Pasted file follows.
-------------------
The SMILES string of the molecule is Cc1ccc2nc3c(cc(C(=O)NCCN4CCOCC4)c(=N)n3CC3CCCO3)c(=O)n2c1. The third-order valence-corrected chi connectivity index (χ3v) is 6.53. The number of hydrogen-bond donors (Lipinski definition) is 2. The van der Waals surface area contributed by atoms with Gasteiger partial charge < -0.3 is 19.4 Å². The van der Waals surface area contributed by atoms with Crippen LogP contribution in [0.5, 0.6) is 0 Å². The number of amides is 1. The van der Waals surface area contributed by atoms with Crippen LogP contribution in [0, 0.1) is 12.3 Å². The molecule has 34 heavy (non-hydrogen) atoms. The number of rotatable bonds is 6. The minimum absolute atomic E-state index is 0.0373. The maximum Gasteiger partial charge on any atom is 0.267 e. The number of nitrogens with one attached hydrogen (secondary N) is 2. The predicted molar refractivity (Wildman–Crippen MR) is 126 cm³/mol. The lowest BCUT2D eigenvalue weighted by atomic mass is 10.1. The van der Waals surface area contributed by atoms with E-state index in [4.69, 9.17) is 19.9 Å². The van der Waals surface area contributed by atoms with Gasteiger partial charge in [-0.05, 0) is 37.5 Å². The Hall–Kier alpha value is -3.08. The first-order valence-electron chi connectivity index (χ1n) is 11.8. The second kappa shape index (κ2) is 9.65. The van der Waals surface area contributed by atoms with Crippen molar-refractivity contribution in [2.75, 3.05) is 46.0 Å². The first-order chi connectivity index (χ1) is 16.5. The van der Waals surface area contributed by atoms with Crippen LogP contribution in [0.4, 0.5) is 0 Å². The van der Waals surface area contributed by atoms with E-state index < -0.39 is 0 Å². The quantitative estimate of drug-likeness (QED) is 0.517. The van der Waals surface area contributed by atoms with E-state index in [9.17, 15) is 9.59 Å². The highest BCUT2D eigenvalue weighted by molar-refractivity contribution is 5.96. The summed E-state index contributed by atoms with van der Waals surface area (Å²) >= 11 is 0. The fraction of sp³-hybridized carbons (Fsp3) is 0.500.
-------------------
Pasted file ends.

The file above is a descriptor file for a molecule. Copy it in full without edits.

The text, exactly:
The SMILES string of the molecule is Cc1ccc2nc3c(cc(C(=O)NCCN4CCOCC4)c(=N)n3CC3CCCO3)c(=O)n2c1. The third-order valence-corrected chi connectivity index (χ3v) is 6.53. The number of hydrogen-bond donors (Lipinski definition) is 2. The van der Waals surface area contributed by atoms with Gasteiger partial charge < -0.3 is 19.4 Å². The van der Waals surface area contributed by atoms with Crippen LogP contribution in [0.5, 0.6) is 0 Å². The number of amides is 1. The van der Waals surface area contributed by atoms with Crippen LogP contribution in [0, 0.1) is 12.3 Å². The molecule has 34 heavy (non-hydrogen) atoms. The number of rotatable bonds is 6. The minimum absolute atomic E-state index is 0.0373. The maximum Gasteiger partial charge on any atom is 0.267 e. The number of nitrogens with one attached hydrogen (secondary N) is 2. The predicted molar refractivity (Wildman–Crippen MR) is 126 cm³/mol. The lowest BCUT2D eigenvalue weighted by atomic mass is 10.1. The van der Waals surface area contributed by atoms with E-state index in [4.69, 9.17) is 19.9 Å². The van der Waals surface area contributed by atoms with Gasteiger partial charge in [-0.05, 0) is 37.5 Å². The Hall–Kier alpha value is -3.08. The first-order valence-electron chi connectivity index (χ1n) is 11.8. The second kappa shape index (κ2) is 9.65. The van der Waals surface area contributed by atoms with Crippen molar-refractivity contribution in [2.75, 3.05) is 46.0 Å². The first-order chi connectivity index (χ1) is 16.5. The van der Waals surface area contributed by atoms with Crippen LogP contribution in [0.4, 0.5) is 0 Å². The van der Waals surface area contributed by atoms with E-state index < -0.39 is 0 Å². The quantitative estimate of drug-likeness (QED) is 0.517. The van der Waals surface area contributed by atoms with E-state index in [9.17, 15) is 9.59 Å². The highest BCUT2D eigenvalue weighted by molar-refractivity contribution is 5.96. The summed E-state index contributed by atoms with van der Waals surface area (Å²) >= 11 is 0. The fraction of sp³-hybridized carbons (Fsp3) is 0.500.